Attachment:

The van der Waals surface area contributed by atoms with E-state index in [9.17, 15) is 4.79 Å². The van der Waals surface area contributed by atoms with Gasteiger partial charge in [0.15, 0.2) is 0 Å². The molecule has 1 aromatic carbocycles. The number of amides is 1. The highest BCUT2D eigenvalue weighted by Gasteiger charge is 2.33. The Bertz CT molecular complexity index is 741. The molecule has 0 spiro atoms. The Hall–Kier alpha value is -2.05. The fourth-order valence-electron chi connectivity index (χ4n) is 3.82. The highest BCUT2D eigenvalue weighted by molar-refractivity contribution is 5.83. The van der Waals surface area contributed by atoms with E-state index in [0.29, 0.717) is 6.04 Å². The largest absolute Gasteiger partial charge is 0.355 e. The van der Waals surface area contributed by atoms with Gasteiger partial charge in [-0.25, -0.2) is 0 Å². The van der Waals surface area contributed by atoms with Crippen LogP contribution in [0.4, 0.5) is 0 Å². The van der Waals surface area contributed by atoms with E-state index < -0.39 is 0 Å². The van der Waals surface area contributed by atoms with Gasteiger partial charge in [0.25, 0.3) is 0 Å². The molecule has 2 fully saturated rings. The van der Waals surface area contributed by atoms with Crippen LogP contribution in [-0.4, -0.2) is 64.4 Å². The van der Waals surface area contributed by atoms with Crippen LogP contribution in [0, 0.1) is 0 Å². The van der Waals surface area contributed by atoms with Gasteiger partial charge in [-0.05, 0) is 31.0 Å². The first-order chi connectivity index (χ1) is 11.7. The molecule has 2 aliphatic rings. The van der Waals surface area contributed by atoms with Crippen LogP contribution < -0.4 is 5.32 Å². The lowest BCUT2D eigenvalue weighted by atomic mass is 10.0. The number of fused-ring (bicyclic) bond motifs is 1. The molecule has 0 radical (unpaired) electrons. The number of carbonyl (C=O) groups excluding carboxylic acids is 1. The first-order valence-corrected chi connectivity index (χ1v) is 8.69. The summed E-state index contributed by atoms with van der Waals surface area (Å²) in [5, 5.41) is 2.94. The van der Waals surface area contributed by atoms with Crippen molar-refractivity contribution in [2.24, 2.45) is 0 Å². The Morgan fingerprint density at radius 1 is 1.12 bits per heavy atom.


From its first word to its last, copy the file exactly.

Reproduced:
The van der Waals surface area contributed by atoms with E-state index in [9.17, 15) is 4.79 Å². The van der Waals surface area contributed by atoms with Gasteiger partial charge in [0.15, 0.2) is 0 Å². The molecule has 1 aromatic carbocycles. The number of amides is 1. The highest BCUT2D eigenvalue weighted by Gasteiger charge is 2.33. The Bertz CT molecular complexity index is 741. The molecule has 0 spiro atoms. The Hall–Kier alpha value is -2.05. The fourth-order valence-electron chi connectivity index (χ4n) is 3.82. The highest BCUT2D eigenvalue weighted by molar-refractivity contribution is 5.83. The van der Waals surface area contributed by atoms with E-state index in [0.29, 0.717) is 6.04 Å². The largest absolute Gasteiger partial charge is 0.355 e. The van der Waals surface area contributed by atoms with Gasteiger partial charge in [-0.25, -0.2) is 0 Å². The van der Waals surface area contributed by atoms with Crippen LogP contribution in [0.4, 0.5) is 0 Å². The van der Waals surface area contributed by atoms with E-state index < -0.39 is 0 Å². The van der Waals surface area contributed by atoms with Gasteiger partial charge in [0.25, 0.3) is 0 Å². The molecule has 2 fully saturated rings. The van der Waals surface area contributed by atoms with Crippen LogP contribution in [-0.4, -0.2) is 64.4 Å². The van der Waals surface area contributed by atoms with Crippen LogP contribution in [0, 0.1) is 0 Å². The van der Waals surface area contributed by atoms with Gasteiger partial charge in [-0.05, 0) is 31.0 Å². The first-order chi connectivity index (χ1) is 11.7. The molecule has 2 aliphatic rings. The van der Waals surface area contributed by atoms with Crippen LogP contribution < -0.4 is 5.32 Å². The lowest BCUT2D eigenvalue weighted by atomic mass is 10.0. The number of fused-ring (bicyclic) bond motifs is 1. The molecule has 0 radical (unpaired) electrons. The number of carbonyl (C=O) groups excluding carboxylic acids is 1. The first-order valence-corrected chi connectivity index (χ1v) is 8.69. The summed E-state index contributed by atoms with van der Waals surface area (Å²) in [5, 5.41) is 2.94. The van der Waals surface area contributed by atoms with Crippen molar-refractivity contribution in [2.24, 2.45) is 0 Å². The Morgan fingerprint density at radius 1 is 1.12 bits per heavy atom.